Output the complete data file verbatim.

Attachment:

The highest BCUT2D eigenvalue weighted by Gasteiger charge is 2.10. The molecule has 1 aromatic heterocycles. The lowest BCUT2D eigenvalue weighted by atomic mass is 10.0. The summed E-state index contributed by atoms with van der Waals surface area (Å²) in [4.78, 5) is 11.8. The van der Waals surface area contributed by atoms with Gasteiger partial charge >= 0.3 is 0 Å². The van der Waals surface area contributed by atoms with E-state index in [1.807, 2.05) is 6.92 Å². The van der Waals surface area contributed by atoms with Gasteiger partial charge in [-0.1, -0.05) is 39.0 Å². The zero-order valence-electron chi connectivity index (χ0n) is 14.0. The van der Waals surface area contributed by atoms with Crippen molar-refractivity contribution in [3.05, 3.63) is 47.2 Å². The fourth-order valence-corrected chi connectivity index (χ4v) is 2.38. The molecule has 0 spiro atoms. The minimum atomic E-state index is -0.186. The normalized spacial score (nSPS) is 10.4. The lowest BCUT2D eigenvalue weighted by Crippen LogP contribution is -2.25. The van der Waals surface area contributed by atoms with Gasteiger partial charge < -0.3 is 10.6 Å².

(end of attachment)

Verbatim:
The highest BCUT2D eigenvalue weighted by Gasteiger charge is 2.10. The molecule has 1 aromatic heterocycles. The lowest BCUT2D eigenvalue weighted by atomic mass is 10.0. The summed E-state index contributed by atoms with van der Waals surface area (Å²) in [4.78, 5) is 11.8. The van der Waals surface area contributed by atoms with Gasteiger partial charge >= 0.3 is 0 Å². The van der Waals surface area contributed by atoms with E-state index in [1.807, 2.05) is 6.92 Å². The van der Waals surface area contributed by atoms with Gasteiger partial charge in [-0.1, -0.05) is 39.0 Å². The zero-order valence-electron chi connectivity index (χ0n) is 14.0. The van der Waals surface area contributed by atoms with Crippen molar-refractivity contribution in [3.05, 3.63) is 47.2 Å². The fourth-order valence-corrected chi connectivity index (χ4v) is 2.38. The molecule has 0 spiro atoms. The minimum atomic E-state index is -0.186. The normalized spacial score (nSPS) is 10.4. The lowest BCUT2D eigenvalue weighted by Crippen LogP contribution is -2.25. The van der Waals surface area contributed by atoms with Gasteiger partial charge < -0.3 is 10.6 Å².